It suffered huge losses and was unable to develop a viable business model. In 2003 Feverpitch was used as the backdoor listing vehicle for KidiCorp, the childcare centre operator.
Two unsuccessful NZX companies is one too many and his offer and acceptance of the country’s CTO position was bizarre, although this has now been terminated.
The only notable feature of the upcoming Snakk Media annual meeting is the nomination of Brent King as a director. King has also been associated with some poorly-performing NZX listed companies.
The main issue at Turners’ annual meeting, which will be held in Auckland on September 26, is the proposal to raise directors’ fees from $440,000 to $665,000.
The company commissioned Strategic Pay to review its board fees and the consultant recommended that chairman Grant Baker receive a fee increase of $40,000, to $150,000.
It also recommended individual directors’ fees be raised from $55,000 to $75,000 and a further $75,000 be made available for an additional director.
Baker’s position is interesting because parties associated with him own 10 per cent of the company, worth $24.1m at present, and the $40,000 fee increase is loose change by comparison.
Baker has been involved in several listed companies, including 42 Below, Salvus Strategic Investments, Moa Group and Trilogy International, and he is known for his buying and selling skills rather than his willingness to be a long-term owner of companies.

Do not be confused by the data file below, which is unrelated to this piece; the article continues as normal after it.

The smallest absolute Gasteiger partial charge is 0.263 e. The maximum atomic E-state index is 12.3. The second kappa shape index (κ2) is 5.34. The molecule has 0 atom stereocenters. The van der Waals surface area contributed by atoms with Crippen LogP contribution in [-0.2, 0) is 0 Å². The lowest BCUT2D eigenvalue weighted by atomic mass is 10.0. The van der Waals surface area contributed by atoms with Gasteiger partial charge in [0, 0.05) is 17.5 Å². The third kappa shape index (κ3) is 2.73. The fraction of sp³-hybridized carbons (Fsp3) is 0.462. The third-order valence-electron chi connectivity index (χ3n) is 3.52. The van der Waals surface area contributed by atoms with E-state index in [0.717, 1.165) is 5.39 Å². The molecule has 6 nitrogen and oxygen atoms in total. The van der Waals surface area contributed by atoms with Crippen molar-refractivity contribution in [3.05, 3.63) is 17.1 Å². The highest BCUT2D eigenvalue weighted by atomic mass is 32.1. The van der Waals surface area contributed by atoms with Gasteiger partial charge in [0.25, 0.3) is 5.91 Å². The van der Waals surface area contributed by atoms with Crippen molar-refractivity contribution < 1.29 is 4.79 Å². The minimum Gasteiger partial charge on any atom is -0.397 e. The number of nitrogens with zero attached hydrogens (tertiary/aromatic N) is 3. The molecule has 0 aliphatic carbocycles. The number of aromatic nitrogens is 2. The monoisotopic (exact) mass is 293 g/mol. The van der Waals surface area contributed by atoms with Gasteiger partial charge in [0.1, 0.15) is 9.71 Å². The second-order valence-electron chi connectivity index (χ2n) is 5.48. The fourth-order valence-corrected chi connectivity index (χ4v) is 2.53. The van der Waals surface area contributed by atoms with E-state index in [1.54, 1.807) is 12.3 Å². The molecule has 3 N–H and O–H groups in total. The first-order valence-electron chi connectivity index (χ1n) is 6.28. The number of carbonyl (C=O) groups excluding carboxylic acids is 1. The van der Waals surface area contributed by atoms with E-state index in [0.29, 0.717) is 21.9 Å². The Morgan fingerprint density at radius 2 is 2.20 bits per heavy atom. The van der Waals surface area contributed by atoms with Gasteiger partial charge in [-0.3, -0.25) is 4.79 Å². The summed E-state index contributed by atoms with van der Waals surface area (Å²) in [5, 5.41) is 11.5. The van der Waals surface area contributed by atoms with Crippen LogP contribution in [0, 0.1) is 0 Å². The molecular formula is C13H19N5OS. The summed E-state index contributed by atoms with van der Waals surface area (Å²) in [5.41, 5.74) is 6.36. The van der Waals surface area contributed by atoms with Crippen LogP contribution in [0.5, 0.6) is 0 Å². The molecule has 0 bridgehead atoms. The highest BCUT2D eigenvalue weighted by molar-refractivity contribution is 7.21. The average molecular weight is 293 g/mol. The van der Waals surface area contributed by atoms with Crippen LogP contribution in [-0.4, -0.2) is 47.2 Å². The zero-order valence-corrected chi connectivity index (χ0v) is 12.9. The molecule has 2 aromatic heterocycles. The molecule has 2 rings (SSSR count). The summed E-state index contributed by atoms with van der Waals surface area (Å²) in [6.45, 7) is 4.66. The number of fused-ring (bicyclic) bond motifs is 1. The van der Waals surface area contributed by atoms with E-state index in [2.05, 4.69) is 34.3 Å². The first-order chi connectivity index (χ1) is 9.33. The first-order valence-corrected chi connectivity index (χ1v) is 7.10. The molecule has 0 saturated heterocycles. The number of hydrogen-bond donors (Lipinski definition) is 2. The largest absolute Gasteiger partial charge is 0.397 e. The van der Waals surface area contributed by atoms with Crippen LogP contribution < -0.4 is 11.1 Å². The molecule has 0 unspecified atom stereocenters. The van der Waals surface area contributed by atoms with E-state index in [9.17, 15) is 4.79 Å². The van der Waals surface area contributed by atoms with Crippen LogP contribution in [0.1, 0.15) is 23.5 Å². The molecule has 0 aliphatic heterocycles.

But his Turners’ position is probably not working out as he had hoped because of low investor interest, particularly in Australia.
Turners joined the ASX on July 28, 2017 as a foreign exempt listing “to provide the company with access to a larger capital market to support its growth strategy”.
However, in the 13-plus months since listing, only 2000 shares have been traded on the ASX, worth just A$6,000 ($6500).
This is a warning to other NZ companies, including Heartland, that an ASX listing will not raise investor interest unless it is supported by a strong investor relations programme.
Turners should use the upcoming annual meeting to illustrate its growth strategy and explain what it plans to do with its ineffective ASX listing.
Orion Health holds its annual meeting on September 28 and, for this columnist, is a strong contender for the NZX’s most disappointing company, along with Fletcher Building and Fonterra.
The company listed on the stock exchange in 2014 after raising $125m from the public, representing a 13.1 per cent ownership of the company. Founder and chief executive Ian McCrae had a 50.5 per cent stake and, at the $5.70 a share IPO price, the company was worth $915m and McCrae’s holding $460m.
Shortly after listing, the share price reached an all-time high of $6.79 but it has been all downhill since then.
The major problem, in this columnist’s view, is McCrae’s insistence he remain CEO even though Orion has been unable to retain senior executives and its strategy execution has been poor.
The upcoming annual meeting will consider the sale of 75.1 per cent of Orion’s Rhapsody business at an implied value of $205m and the sale of 24.9 per cent of its Population Health Management (PHM) operation at an implied enterprise value of $50m. The cash will be used to buy back Orion shares between $1.16 and $1.26 a share.
Shareholders have little option but to approve the resolution, even though it is a disappointing outcome for a company that promised so much and has delivered so little.
After the transaction Orion will own 100 per cent of its hospitals information systems software business, 75.1 per cent of PHM and 24.9 per cent of Rhapsody.
The company will remain listed on the NZX, but delist from the ASX. McCrae is expected to remain CEO but his position will be mainly due to his controlling shareholding rather than his ability to retain senior staff and deliver on shareholders’ expectations.